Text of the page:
Browsing All Posts published on »November, 2010«

My totally surreal Thanksgiving Eve

November 26, 2010

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I need to get this down while it’s still fresh in my head. And I didn’t take any photos, so I apologize, you get a photo of my niece and nephew watching TV on Thanksgiving at my parents’ house instead. But this is what happened to me on the day before Thanksgiving in Kathmandu: Taylor […]

Pilgrimage to Pashupatinath

November 20, 2010

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Pashupati Temple is kind of a big deal. It’s the biggest and oldest Hindu temple in Nepal — it’s such a big deal that people around the world travel there on a pilgrimage. But lucky for Taylor and me, it’s right down the street from our neighborhood. The temple is built on the Bagmati River, […]

Things I love about Nepal: Blingin’ semis

November 16, 2010

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The first time I saw one, my jaw dropped. It was the most fantastically bizarre thing I had seen in a long time. It bowled along down the street like a big, mechanical, Siva-praising disco, multicolored tinsel wagging to and fro in a jolly rhythm. Still agape, I turned in my seat to look back […]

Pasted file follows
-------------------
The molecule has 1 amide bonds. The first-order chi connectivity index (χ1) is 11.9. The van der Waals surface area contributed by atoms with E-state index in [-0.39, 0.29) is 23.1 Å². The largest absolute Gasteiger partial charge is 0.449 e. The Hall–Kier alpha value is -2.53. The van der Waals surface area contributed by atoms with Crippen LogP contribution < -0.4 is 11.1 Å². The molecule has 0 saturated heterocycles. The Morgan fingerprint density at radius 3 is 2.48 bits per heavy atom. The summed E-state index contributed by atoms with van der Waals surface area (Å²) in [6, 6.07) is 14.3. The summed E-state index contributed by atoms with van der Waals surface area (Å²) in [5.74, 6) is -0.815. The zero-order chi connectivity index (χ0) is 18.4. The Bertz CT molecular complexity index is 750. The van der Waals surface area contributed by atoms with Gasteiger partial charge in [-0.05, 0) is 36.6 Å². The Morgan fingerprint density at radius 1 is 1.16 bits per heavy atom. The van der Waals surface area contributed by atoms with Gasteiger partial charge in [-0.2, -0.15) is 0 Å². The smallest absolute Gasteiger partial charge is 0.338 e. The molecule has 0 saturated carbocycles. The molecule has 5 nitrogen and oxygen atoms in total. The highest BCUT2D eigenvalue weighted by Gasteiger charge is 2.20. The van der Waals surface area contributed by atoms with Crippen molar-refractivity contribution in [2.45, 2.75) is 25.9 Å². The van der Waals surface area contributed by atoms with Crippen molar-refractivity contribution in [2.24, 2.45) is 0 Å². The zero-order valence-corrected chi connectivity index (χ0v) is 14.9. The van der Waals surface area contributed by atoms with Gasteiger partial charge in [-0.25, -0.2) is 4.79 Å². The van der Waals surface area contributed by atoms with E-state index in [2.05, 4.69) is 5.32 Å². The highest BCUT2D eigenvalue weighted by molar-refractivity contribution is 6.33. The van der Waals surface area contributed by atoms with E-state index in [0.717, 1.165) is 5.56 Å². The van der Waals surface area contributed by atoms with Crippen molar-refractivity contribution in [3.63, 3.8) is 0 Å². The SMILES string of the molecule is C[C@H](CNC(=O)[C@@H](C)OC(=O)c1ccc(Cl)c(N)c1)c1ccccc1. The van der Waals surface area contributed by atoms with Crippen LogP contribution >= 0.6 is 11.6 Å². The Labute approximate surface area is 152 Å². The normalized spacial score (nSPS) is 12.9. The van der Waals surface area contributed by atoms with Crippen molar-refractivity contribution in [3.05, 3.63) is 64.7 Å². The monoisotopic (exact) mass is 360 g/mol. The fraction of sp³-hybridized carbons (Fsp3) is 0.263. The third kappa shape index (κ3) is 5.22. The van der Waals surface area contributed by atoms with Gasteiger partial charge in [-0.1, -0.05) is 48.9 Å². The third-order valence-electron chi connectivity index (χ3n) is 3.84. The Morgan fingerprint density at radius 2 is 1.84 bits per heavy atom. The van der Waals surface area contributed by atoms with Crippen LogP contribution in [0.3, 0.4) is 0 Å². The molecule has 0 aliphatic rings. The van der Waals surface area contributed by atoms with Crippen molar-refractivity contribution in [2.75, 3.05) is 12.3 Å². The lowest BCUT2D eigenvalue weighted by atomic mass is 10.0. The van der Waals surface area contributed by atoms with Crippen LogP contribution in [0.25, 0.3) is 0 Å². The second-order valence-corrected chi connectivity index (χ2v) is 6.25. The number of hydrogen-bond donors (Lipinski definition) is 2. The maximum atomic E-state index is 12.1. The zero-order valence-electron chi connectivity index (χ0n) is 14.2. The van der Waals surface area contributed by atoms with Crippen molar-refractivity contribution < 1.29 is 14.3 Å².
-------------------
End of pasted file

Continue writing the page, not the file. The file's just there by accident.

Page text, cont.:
After Tihar: City-wide hangover

November 10, 2010

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Think you can party hardy? Thought you were pretty wild during your college days? Then you ought to try bringing the party to Nepal during Tihar, because I’ll bet you this country can out-celebrate and out-party even *you* during their festival of lights. So Tihar — also known as Diwali in some circles — is […]

Sorry, but solar sucks

November 5, 2010

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Bleeding green won’t give you a hot shower. At least not in Nepal. This was a hard lesson to learn, as I’m a fairly devoted environmentalist. And sadly, today marks my household’s cession to the powers of non-efficient energy use: As I type this, there are men in my bathroom installing a gas-powered water heater. […]

The big, bad, bamboo swing

November 1, 2010

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Just a few weeks ago, all of Nepal celebrated Dasain, the biggest national holiday of the year. It’s a two-week-long event that involves family gatherings, animal sacrifices, offerings to the gods, blessings, and lots of food and drink. We lonely Westerners didn’t have family to visit, so we weren’t privy to all the festivities that […]